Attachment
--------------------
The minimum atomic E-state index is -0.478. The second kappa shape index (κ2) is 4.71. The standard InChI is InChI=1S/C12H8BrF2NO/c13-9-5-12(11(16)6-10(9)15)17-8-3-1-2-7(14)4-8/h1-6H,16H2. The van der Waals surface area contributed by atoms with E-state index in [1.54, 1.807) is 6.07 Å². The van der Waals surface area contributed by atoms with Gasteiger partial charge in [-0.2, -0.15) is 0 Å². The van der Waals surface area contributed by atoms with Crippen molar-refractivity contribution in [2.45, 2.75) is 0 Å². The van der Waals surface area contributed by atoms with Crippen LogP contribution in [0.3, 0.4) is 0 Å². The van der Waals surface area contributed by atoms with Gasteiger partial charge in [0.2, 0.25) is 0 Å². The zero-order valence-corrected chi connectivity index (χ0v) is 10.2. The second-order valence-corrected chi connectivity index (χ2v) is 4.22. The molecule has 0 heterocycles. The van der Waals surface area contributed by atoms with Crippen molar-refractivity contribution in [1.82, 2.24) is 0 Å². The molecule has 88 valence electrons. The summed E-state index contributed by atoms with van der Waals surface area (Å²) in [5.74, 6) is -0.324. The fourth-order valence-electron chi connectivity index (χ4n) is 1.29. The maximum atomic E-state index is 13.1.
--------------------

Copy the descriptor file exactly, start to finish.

The minimum atomic E-state index is -0.478. The second kappa shape index (κ2) is 4.71. The standard InChI is InChI=1S/C12H8BrF2NO/c13-9-5-12(11(16)6-10(9)15)17-8-3-1-2-7(14)4-8/h1-6H,16H2. The van der Waals surface area contributed by atoms with E-state index in [1.54, 1.807) is 6.07 Å². The van der Waals surface area contributed by atoms with Gasteiger partial charge in [-0.2, -0.15) is 0 Å². The van der Waals surface area contributed by atoms with Crippen molar-refractivity contribution in [2.45, 2.75) is 0 Å². The van der Waals surface area contributed by atoms with Crippen LogP contribution in [0.3, 0.4) is 0 Å². The van der Waals surface area contributed by atoms with Gasteiger partial charge in [0.2, 0.25) is 0 Å². The zero-order valence-corrected chi connectivity index (χ0v) is 10.2. The second-order valence-corrected chi connectivity index (χ2v) is 4.22. The molecule has 0 heterocycles. The van der Waals surface area contributed by atoms with Crippen molar-refractivity contribution in [1.82, 2.24) is 0 Å². The molecule has 88 valence electrons. The summed E-state index contributed by atoms with van der Waals surface area (Å²) in [5.74, 6) is -0.324. The fourth-order valence-electron chi connectivity index (χ4n) is 1.29. The maximum atomic E-state index is 13.1.